Are classroom units dead?

Flipping through a Learnist board recently, I came across the statement, “Kill the unit.” This comes from an article by Terry Heick titled How To YouTube Your Classroom which was written back in 2012 for TeachThought. Terry speaks to the brevity of content that YouTube offers. We look at today’s consumption of media as an indication of decreased attention span. While that may be another topic for another post, Terry points out that the duration of a unit does not increase learning; instead, it promotes themed learning that is put together in a better context and brings meaning to the learner’s paradigm. Terry tells us to “Use project and mini-projects.” Okay.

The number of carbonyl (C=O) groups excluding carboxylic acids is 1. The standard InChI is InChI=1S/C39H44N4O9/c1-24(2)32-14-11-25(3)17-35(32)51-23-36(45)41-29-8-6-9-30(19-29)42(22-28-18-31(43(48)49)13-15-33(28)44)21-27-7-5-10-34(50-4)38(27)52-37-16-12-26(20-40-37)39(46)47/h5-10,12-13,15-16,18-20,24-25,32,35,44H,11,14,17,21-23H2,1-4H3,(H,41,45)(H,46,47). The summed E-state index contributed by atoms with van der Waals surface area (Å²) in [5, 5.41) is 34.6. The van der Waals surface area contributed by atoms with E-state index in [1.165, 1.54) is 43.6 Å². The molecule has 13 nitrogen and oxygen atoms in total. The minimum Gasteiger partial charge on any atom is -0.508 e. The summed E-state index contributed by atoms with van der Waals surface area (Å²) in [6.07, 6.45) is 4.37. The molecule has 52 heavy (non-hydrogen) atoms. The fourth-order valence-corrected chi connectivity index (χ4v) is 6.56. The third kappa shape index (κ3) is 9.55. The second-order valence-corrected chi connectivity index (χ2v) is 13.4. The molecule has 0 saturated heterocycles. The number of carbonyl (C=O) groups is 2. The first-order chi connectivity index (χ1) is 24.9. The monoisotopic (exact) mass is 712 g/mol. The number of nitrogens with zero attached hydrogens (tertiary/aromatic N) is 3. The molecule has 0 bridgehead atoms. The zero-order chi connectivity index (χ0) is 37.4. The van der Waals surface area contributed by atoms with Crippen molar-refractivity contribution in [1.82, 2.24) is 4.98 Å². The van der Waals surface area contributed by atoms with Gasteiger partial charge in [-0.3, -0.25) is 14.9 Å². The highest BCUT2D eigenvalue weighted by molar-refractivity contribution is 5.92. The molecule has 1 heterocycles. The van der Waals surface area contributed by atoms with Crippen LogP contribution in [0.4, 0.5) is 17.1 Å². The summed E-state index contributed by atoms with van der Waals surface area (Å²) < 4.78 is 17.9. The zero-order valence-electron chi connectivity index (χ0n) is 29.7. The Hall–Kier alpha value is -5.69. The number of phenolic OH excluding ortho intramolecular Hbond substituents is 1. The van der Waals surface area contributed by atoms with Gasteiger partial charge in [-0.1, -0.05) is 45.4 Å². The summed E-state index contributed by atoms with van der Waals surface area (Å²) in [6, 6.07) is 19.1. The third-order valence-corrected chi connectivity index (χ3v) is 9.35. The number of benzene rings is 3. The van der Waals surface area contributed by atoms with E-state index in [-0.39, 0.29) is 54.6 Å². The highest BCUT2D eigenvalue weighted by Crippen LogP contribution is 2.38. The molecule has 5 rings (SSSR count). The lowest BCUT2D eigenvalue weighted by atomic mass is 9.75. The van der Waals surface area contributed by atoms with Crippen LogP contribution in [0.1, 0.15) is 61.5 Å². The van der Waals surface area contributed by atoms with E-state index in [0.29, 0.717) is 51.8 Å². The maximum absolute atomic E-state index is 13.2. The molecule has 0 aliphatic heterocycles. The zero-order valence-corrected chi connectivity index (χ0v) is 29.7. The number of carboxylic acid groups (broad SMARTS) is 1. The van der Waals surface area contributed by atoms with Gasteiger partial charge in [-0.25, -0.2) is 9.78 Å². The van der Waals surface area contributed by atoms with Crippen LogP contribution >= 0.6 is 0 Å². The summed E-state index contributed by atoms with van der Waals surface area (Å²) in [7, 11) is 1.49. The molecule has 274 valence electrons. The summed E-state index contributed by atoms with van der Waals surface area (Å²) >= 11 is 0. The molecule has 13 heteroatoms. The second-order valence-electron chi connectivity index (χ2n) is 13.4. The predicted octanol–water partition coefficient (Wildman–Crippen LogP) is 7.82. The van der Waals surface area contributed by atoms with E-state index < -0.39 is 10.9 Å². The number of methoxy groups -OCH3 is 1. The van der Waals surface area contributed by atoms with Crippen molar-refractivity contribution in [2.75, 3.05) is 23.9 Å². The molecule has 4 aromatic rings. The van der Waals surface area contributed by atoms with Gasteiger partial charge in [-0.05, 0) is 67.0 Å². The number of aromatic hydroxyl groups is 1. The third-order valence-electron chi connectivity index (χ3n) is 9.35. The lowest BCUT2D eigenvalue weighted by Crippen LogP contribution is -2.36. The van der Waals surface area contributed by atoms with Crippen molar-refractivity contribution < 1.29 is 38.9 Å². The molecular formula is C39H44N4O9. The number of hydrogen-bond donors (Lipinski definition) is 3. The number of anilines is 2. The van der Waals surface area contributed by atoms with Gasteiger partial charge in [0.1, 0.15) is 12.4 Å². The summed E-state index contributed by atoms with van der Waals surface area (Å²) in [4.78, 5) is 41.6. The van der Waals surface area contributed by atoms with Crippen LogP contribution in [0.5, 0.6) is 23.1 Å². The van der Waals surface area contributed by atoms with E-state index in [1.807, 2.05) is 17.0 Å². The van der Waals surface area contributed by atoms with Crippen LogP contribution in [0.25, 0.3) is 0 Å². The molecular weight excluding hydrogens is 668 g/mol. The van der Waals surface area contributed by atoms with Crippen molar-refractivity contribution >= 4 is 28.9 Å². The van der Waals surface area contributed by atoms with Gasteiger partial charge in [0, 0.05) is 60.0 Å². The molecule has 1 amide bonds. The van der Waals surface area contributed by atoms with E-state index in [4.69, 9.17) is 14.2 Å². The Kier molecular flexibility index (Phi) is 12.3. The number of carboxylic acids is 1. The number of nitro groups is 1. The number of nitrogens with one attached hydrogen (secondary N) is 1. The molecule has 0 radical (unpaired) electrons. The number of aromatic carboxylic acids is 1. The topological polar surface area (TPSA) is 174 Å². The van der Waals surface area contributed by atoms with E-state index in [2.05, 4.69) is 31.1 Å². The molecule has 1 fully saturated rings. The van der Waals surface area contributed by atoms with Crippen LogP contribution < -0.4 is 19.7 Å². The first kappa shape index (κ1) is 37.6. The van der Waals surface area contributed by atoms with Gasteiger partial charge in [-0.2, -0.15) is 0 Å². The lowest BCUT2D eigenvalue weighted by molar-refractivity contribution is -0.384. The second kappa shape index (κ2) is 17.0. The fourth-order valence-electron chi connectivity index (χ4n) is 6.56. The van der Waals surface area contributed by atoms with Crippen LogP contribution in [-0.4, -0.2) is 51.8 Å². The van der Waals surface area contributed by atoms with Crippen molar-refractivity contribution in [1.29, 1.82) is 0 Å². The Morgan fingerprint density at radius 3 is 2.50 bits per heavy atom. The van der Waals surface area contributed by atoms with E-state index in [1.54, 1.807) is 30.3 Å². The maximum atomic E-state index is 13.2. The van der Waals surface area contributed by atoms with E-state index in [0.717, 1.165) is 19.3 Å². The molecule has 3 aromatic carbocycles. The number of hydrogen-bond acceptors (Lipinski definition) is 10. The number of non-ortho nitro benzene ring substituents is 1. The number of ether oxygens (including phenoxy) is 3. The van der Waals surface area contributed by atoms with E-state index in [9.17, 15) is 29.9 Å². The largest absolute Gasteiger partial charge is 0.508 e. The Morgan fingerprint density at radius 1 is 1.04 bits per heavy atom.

It seems the days of building elaborate units that last 6 weeks are on their way out, if not already gone. What’s wrong with the theme of a unit? Or the planning that goes into it? Don’t we want our teachers to plan well and strategically prepare? All that is good. What may be missing in that scenario is student choice. With the teacher dictating the plot, how are the students going to develop? Smaller projects that tie into one another to create context and add value to the learning can be more effective. Above all, the time spent together learning is about the students making choices, learning from the consequences of those choices, and applying knowledge and experience to make better choices as they create and innovate moving forward.

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